- Simultaneous move games and dynamic games with perfect information. Nash equilibrium and subgame perfect Nash equilibrium. Games with communication. Contracts, implementable allocations and correlated equilibria. The economic models of Cournot, Stackelberg, Bertrand, Hotelling, Bertrand-Edgeworth, the "Monopoly Union" model, and Rubinstein's bargaining model. Unbeatable strategies and determinacy.
- Two stage games with imperfect information and repeated games. Economic models of bank runs. Infinitely repeated games. The Folk Theorem.
- Incomplete information. Static Bayesian games. Bayesian Nash equilibrium. Cournot and Bertrand models with asymmetric information. Simplest models of auctions. Dynamic Bayesian games. Perfect Bayesian Nash equilibrium. Signalling models.
- Learning and fictitious play. Evolutionary game theory. Evolutionary stable strategies. Replicator dynamics. Evolutionary stable steady states.
The second semester part focuses on game-theoretic models for auctions and mechanism design. We follow the book "Auction Theory" by V. Krishna. We cover:
- Auctions with Private Independent Values.
- Mechanism Design
Teaching and learning methods
Synchronous activities (such as Lectures or Review and Q&A sessions, and tutorials), and guided self-study
- Mathematical modelling and quantitative methods in economics underpin both advanced research and effective policy. To understand social dynamics, economic behaviour and the effects of social interventions researchers and practitioners have to be able to deploy a broad range of analytic skills. The course develops skills of this kind and thereby helps preparing the students for a future career in the realms of economics and finance.
2.5% Take Home Test 1
2.5% Take Home Test 2
- Students can get feedback and revision support at tutorial/feedback meetings and weekly office hours.
- Tutorial feedback.
- Office hours.
- Mock Exam
- R. Gibbons, "A Primer in Game Theory", 1992.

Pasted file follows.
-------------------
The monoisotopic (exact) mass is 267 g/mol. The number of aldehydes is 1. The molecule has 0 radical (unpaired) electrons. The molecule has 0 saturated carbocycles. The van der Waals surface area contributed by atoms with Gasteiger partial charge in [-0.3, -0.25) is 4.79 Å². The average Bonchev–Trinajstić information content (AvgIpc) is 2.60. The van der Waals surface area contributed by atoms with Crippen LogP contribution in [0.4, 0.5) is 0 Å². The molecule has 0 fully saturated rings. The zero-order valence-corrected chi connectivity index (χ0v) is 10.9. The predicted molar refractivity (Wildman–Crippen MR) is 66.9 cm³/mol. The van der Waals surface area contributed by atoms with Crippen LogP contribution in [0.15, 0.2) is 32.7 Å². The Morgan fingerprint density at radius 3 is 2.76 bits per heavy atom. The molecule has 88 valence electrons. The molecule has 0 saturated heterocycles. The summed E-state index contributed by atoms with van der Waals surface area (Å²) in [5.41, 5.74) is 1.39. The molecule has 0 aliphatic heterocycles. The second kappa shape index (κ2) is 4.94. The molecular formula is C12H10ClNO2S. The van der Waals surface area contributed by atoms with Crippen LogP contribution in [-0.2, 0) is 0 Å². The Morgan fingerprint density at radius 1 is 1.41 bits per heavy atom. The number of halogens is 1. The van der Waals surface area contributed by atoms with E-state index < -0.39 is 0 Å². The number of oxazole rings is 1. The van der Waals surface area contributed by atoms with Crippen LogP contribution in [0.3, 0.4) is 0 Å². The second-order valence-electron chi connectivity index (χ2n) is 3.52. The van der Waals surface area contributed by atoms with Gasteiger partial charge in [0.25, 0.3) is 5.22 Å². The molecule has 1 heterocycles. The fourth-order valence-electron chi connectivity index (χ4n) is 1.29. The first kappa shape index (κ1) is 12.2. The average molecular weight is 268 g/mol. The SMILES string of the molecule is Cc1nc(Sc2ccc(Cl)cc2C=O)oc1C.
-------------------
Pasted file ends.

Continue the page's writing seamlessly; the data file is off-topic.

- M. Maschler, E. Solan, and S. Zamir, "Game Theory", Cambridge University Press, 2013. (This reading is supplementary to the lectures and is optional.)
The 1st Semester part of the module is self-contained, and no external texts or resources are required to fulfil its objectives. Electronic pdf copies of all course materials (lecture notes/slides, exercises and answers) will be posted to the web during the semester. They are sufficient for studying and revising the course.
- V Krishna, "Auction Theory" (2002). Textbook.
- M. Maschler, E. Solan, and S. Zamir, "Game Theory", Cambridge University Press, 2013.
- K Sydsaeter et al, "Essential Mathematics for Economic Analysis" (FT Press, 2008).
- K Sydsaeter et al, "Further Mathematics for Economic Analysis" (FT Press, 2008).
The textbook by V. Krishna is an essential reading material for the 2nd Semester part of the course. Short lecture summaries will be supplied after each lecture, but they shouldn't and cannot replace thorough reading, preparation for class and self work. The other books on the list are recommended, and fully sufficient, for revising the course and preparing the examination.
|Igor Evstigneev||Unit coordinator|
|Omer Idan||Unit coordinator|
For every 10 course unit credits we expect students to work for around 100 hours. This time generally includes any contact times (online or face to face, recorded and live), but also independent study, work for coursework, and group work. This amount is only a guidance and individual study time will vary.